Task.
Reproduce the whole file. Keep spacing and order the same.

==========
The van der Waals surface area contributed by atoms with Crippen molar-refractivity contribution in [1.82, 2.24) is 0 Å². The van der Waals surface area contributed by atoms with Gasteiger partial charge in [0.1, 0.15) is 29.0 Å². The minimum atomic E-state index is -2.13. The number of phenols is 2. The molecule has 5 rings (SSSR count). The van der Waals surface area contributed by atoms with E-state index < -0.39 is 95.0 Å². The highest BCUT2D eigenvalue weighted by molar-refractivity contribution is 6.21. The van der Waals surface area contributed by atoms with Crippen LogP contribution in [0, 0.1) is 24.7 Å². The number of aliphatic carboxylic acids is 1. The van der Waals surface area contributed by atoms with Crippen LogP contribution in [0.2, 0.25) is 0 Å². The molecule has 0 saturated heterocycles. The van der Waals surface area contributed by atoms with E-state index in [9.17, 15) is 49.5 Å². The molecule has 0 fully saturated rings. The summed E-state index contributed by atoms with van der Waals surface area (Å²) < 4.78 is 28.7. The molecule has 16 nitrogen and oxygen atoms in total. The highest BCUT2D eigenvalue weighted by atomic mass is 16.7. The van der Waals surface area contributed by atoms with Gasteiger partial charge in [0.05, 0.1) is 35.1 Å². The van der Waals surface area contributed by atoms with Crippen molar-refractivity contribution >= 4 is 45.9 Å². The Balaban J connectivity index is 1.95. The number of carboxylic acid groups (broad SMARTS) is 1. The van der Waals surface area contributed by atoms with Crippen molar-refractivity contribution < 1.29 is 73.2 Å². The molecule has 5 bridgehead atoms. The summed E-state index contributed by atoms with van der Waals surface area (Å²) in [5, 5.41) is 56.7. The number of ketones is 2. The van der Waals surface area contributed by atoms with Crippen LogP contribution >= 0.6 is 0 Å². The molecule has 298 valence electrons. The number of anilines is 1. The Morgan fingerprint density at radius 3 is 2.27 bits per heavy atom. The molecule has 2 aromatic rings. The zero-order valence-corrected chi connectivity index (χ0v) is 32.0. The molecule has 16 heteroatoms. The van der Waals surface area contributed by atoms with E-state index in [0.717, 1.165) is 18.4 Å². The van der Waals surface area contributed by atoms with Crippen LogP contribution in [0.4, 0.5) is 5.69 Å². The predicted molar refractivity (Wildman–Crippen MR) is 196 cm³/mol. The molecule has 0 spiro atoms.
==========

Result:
The van der Waals surface area contributed by atoms with Crippen molar-refractivity contribution in [1.82, 2.24) is 0 Å². The van der Waals surface area contributed by atoms with Gasteiger partial charge in [0.1, 0.15) is 29.0 Å². The minimum atomic E-state index is -2.13. The number of phenols is 2. The molecule has 5 rings (SSSR count). The van der Waals surface area contributed by atoms with E-state index < -0.39 is 95.0 Å². The highest BCUT2D eigenvalue weighted by molar-refractivity contribution is 6.21. The van der Waals surface area contributed by atoms with Crippen LogP contribution in [0, 0.1) is 24.7 Å². The number of aliphatic carboxylic acids is 1. The van der Waals surface area contributed by atoms with Crippen LogP contribution in [0.2, 0.25) is 0 Å². The molecule has 0 saturated heterocycles. The van der Waals surface area contributed by atoms with E-state index in [9.17, 15) is 49.5 Å². The molecule has 0 fully saturated rings. The summed E-state index contributed by atoms with van der Waals surface area (Å²) < 4.78 is 28.7. The molecule has 16 nitrogen and oxygen atoms in total. The highest BCUT2D eigenvalue weighted by atomic mass is 16.7. The van der Waals surface area contributed by atoms with Gasteiger partial charge in [0.05, 0.1) is 35.1 Å². The van der Waals surface area contributed by atoms with Crippen molar-refractivity contribution >= 4 is 45.9 Å². The Balaban J connectivity index is 1.95. The number of carboxylic acid groups (broad SMARTS) is 1. The van der Waals surface area contributed by atoms with Crippen molar-refractivity contribution < 1.29 is 73.2 Å². The molecule has 5 bridgehead atoms. The summed E-state index contributed by atoms with van der Waals surface area (Å²) in [5, 5.41) is 56.7. The number of ketones is 2. The van der Waals surface area contributed by atoms with Crippen LogP contribution >= 0.6 is 0 Å². The molecule has 298 valence electrons. The number of anilines is 1. The Morgan fingerprint density at radius 3 is 2.27 bits per heavy atom. The molecule has 2 aromatic rings. The zero-order valence-corrected chi connectivity index (χ0v) is 32.0. The molecule has 16 heteroatoms. The van der Waals surface area contributed by atoms with E-state index in [0.717, 1.165) is 18.4 Å². The van der Waals surface area contributed by atoms with Crippen LogP contribution in [0.4, 0.5) is 5.69 Å². The predicted molar refractivity (Wildman–Crippen MR) is 196 cm³/mol. The molecule has 0 spiro atoms.